Supplementary Material for: Outpatient Parenteral Antimicrobial Treatment for Non-Cystic Fibrosis Bronchiectasis Exacerbations: A Prospective Multicentre Observational Cohort Study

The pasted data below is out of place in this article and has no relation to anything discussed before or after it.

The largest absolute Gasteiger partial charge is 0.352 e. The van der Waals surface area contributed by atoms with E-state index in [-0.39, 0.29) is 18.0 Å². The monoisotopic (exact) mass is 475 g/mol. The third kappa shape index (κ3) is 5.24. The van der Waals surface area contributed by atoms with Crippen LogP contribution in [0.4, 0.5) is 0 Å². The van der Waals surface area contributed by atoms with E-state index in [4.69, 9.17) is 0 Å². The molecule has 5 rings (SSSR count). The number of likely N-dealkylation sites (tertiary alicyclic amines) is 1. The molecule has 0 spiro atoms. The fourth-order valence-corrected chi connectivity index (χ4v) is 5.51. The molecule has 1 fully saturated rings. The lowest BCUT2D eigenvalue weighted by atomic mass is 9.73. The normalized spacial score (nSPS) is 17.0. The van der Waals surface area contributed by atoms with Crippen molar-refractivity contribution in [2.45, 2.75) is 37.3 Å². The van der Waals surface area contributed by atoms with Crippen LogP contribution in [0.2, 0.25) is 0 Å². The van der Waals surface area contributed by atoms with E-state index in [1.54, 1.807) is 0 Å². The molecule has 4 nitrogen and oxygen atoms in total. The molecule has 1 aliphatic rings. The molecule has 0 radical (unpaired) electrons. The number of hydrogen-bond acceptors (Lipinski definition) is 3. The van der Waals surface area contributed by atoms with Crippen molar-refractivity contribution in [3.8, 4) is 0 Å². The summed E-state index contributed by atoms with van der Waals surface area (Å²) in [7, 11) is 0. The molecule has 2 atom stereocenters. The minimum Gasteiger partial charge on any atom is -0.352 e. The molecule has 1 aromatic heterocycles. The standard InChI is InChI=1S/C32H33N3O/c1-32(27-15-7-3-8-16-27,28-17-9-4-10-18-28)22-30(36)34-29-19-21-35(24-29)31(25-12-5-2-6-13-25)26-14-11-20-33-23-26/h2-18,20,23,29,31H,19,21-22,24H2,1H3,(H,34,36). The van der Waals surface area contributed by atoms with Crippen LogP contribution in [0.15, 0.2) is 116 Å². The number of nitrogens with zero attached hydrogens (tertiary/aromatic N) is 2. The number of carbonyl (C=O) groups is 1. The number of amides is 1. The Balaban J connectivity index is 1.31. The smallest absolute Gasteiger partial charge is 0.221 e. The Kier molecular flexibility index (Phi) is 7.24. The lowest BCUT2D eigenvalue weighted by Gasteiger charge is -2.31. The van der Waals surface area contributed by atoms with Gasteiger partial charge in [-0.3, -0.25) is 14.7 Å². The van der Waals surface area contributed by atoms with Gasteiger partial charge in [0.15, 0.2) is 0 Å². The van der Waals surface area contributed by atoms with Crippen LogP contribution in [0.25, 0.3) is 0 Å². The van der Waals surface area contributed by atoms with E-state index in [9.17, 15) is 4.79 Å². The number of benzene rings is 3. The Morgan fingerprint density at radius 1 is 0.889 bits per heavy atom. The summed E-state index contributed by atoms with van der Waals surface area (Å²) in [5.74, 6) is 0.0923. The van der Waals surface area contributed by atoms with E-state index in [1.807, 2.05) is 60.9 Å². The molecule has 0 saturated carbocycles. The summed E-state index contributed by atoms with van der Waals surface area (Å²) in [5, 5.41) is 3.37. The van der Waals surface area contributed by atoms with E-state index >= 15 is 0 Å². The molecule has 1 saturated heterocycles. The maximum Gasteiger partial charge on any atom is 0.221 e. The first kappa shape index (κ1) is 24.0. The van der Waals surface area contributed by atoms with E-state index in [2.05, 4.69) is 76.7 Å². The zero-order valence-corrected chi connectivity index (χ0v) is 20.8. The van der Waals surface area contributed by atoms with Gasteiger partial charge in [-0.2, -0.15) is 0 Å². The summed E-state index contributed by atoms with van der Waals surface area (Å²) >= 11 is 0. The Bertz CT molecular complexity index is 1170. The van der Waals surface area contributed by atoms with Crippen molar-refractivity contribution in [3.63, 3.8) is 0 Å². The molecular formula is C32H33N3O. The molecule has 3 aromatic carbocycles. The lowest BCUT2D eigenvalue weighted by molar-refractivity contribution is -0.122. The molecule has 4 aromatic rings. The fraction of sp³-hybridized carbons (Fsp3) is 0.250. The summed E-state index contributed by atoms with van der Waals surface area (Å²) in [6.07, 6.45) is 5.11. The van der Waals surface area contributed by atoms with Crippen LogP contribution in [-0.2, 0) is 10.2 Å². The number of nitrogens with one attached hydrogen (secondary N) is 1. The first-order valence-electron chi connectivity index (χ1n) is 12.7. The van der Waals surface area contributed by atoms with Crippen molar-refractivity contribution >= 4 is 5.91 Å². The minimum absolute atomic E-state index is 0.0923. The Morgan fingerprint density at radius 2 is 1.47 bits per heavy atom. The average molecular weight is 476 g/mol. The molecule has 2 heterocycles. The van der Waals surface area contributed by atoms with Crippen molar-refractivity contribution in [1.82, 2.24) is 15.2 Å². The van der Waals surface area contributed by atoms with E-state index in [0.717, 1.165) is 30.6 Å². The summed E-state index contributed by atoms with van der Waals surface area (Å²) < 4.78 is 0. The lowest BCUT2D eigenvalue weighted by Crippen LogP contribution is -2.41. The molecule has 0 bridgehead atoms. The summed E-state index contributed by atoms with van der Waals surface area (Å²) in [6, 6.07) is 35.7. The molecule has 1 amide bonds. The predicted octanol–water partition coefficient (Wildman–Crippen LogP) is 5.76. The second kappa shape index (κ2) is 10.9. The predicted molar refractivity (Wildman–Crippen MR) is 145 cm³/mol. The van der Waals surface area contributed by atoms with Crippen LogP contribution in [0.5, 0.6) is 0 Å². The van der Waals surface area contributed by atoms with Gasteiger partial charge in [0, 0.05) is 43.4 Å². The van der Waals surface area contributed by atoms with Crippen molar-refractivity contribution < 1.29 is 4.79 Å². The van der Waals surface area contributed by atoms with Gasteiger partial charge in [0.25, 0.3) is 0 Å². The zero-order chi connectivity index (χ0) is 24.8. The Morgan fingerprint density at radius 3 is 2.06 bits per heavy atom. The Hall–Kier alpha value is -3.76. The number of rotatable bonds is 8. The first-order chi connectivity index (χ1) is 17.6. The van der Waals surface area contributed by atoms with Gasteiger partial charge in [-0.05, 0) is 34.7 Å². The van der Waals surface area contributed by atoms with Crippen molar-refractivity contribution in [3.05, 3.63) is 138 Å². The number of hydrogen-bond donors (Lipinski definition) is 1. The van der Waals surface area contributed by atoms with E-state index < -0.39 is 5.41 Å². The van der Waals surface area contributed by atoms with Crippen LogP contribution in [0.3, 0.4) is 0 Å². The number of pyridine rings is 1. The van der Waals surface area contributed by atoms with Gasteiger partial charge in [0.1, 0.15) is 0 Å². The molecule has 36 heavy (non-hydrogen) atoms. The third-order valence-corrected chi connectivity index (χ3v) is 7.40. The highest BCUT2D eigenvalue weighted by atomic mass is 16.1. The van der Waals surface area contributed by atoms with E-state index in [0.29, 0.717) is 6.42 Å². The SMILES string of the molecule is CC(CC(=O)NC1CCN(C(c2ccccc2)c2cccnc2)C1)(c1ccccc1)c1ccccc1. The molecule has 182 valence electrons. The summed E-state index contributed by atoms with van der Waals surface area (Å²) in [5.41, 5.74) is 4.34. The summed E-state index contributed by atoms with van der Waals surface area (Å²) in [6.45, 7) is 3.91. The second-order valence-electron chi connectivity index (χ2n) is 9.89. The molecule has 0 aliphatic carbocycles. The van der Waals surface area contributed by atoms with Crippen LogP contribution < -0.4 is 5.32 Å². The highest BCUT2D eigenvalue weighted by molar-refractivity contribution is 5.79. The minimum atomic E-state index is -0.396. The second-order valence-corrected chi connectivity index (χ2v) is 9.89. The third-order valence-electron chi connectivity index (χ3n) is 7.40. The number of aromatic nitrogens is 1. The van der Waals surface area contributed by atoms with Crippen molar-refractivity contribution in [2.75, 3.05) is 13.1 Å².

Background: The recently published guidelines of the Spanish Society of Pulmonology and Thoracic Surgery encourage physicians to use outpatient antimicrobial therapy to treat exacerbations in patients with non-cystic fibrosis bronchiectasis (NCFB). The published literature on this topic, however, is scarce. Methods: We report a prospective observational cohort study of patients with NCFB who received treatment at home for at least one exacerbation episode between September 2012 and September 2017 as part of an outpatient parenteral antimicrobial therapy (OPAT) program. Patients were included in the analysis if they fulfilled all of the following criteria: established diagnosis of bronchiectasis according to current guidelines criteria, clinical exacerbation, requiring intravenous antibiotics because of failure to respond to oral antibiotics, or isolation of a microorganism resistant to oral options. Objectives: To evaluate the effectiveness and safety of the treatment of patients with NCFB exacerbations in an OPAT program under “real-world” conditions. Results: Sixty-seven patients were treated in the OPAT program due to bacterial exacerbations of NCFB. Forty-five (67.2%) patients were admitted to hospital for a median of 7 days before starting OPAT. Sixty-three (94%) patients achieved resolution of the exacerbation at the end of therapy. Four patients needed hospital readmission, and one died. The OPAT program saved 11,586 days of hospital admission, equivalent to EUR 7,866,904. Conclusions: OPAT appears to be a safe, effective, and efficient strategy for treating patients with exacerbations of NCFB.